For aspiring animators and or fans of “Rise of the Guardians,” this hardcover look at the development of “Rise of the Guardians” from a series of eight young adult books that were compressed and transformed in to a marketable fantasy animated film will be thrilled to learn all the facets and elements of the film that were finely tuned and included to give the movie that extra dimension.
Though the film is primarily built around the belief in deities, the film implements a lot of international aspects that reflect belief including the Middle Eastern influence on the Tooth Fairy’s costume, as well as the Bunny’s giant egg sentinels, all of which were influenced by Eastern mythology. There’s also a detailed glimpse in to the creation of the realms for the guardians, including the small trinkets and interesting details added to certain background and environments, including North’s toy shop, and the detailing of his Yeti workers, all of whom were a fine addition to the story.
There’s the explanation of Tooth’s little baby teeth, as well as what foreign land helped inspire Pitch’s caverns. Author Ramin Zahed goes in to wonderful and vivid detail, chronicling the development of all of the characters, and shows how the heroes began life in more complex and whimsical molds and were eventually given a simpler more family friend tone that helped their presence on-screen. Particularly there’s Jack Frost, and Bunny, both of whom became less literal and more metaphorical by nature. There’s also the basic exploration of concept art, as well as film development, and the guidelines presented for each character in the movie. Each hero in the Guardians are based on a common shape, and it’s fascinating to see how they were molded around said shape and how it helped them come to life and stand out from everyone else.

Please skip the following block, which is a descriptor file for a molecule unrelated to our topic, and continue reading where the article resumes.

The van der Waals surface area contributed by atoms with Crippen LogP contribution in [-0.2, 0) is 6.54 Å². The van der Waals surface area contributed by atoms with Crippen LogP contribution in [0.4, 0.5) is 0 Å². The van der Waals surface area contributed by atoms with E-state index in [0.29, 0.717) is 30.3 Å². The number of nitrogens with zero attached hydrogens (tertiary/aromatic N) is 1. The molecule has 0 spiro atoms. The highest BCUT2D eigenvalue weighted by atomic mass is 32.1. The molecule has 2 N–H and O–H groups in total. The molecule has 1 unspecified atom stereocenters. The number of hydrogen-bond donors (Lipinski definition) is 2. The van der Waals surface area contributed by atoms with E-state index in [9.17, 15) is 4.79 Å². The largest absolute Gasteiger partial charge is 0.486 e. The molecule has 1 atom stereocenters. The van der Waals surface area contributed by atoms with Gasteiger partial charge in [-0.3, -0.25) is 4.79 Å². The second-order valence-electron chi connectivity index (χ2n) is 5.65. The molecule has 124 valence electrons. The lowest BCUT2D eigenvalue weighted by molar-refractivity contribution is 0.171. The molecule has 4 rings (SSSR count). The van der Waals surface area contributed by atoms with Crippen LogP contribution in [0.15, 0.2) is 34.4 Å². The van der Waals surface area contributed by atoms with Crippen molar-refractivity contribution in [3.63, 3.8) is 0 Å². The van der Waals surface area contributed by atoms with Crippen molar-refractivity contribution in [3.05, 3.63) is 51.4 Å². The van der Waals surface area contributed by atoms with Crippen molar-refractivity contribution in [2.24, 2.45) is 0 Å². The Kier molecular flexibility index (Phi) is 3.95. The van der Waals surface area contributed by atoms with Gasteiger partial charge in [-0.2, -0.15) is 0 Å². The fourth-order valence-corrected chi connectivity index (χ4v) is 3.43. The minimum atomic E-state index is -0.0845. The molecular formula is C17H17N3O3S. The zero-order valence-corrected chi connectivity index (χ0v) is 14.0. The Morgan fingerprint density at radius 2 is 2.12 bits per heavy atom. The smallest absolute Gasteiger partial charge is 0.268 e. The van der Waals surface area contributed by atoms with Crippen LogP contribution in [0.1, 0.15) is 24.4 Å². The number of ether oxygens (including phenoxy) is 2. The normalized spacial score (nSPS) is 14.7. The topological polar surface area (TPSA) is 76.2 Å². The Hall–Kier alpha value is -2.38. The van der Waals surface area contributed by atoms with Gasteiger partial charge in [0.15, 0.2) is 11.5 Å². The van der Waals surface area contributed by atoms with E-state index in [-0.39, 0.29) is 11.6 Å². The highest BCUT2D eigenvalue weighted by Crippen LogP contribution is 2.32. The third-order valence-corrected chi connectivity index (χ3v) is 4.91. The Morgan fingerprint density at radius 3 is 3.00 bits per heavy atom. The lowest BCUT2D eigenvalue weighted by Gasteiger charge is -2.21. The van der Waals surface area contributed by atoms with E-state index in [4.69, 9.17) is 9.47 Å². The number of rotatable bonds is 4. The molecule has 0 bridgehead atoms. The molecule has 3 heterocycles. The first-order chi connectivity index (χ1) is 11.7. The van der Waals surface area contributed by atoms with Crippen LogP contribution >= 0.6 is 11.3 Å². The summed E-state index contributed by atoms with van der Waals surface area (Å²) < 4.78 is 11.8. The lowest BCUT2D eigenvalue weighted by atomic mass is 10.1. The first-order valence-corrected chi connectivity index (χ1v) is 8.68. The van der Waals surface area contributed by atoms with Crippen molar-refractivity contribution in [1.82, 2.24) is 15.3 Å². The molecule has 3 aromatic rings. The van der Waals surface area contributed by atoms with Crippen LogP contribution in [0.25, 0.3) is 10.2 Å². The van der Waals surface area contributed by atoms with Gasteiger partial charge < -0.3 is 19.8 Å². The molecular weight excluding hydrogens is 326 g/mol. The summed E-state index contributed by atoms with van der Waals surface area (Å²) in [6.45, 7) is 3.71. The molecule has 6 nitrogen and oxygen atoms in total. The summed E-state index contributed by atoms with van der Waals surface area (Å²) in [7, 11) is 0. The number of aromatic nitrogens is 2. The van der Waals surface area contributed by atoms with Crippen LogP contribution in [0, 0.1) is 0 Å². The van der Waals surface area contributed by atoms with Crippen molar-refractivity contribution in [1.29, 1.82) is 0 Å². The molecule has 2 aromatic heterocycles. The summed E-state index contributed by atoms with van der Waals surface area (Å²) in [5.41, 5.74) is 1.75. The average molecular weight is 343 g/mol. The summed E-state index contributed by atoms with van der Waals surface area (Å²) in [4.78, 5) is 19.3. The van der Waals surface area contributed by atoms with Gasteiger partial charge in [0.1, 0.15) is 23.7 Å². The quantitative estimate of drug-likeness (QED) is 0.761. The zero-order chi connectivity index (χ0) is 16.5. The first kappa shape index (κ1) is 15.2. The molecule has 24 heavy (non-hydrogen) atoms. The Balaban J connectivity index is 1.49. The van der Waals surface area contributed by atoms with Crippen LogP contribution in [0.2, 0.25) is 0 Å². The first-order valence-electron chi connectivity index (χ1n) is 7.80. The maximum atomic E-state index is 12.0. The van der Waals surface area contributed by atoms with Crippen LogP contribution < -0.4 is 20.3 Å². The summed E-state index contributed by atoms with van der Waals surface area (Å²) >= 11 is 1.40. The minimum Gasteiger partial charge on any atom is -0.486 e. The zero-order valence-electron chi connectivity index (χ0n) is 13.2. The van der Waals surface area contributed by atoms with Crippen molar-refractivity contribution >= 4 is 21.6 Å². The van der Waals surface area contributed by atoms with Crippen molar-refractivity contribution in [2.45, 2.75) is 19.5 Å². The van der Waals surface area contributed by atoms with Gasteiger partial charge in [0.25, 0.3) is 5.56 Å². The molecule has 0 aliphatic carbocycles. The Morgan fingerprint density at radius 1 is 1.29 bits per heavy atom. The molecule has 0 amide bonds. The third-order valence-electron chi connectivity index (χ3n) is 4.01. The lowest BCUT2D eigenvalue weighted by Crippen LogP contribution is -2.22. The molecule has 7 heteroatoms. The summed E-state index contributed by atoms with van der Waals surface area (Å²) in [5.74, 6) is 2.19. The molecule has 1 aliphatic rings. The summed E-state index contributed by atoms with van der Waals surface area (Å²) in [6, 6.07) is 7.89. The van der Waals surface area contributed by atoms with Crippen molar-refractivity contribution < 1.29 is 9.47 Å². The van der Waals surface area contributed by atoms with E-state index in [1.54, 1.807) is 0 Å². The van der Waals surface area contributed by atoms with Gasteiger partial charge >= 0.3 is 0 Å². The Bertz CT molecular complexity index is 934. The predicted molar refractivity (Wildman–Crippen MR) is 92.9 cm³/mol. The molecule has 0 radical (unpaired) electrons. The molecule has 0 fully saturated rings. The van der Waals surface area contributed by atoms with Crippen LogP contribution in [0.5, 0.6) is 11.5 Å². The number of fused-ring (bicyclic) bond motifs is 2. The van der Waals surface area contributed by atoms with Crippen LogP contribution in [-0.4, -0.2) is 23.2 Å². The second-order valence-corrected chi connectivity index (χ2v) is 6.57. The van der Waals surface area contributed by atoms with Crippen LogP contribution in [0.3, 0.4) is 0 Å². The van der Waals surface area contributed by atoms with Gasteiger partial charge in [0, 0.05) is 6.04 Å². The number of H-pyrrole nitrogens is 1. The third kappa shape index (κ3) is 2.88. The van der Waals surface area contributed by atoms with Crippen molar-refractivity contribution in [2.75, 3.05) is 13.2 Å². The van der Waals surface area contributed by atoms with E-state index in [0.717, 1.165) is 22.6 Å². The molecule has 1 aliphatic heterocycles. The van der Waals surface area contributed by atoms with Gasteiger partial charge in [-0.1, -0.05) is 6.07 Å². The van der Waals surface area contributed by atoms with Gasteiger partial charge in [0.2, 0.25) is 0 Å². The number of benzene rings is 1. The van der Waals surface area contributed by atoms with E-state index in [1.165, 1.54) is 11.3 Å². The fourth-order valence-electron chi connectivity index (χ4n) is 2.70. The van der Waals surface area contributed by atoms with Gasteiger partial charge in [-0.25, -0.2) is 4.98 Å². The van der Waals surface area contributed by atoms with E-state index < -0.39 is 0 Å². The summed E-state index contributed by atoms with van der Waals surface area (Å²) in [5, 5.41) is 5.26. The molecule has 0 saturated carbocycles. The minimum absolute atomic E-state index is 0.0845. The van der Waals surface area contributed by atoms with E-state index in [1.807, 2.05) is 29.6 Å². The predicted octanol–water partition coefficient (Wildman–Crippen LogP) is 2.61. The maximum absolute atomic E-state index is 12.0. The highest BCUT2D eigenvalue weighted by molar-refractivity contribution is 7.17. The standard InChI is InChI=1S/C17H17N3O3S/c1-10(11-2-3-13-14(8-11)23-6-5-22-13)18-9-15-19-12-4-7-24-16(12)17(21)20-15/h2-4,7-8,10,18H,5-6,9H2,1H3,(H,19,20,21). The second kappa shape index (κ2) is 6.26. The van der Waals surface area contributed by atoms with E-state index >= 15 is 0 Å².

No two characters are alike in “Rise of the Guardians,” giving the entire universe a very careful and meticulous master stroke that really helps breathe life in to an epic storyline. Beyond a fold out based around the animation process, as well as large illustrations detailing the development of North, Bunny, and the very painstaking process of creating Sandy’s sand world, there’s a foreword from actor Alec Baldwin who plays leader North, and a very lengthy and interesting preface from author William Joyce who explains how he created the idea of the Guardians and why he felt it was his duty to write the series of books and keep the Guardians alive. It’s a fantastic book for any respective film or animation buff, exploring a wonderful film.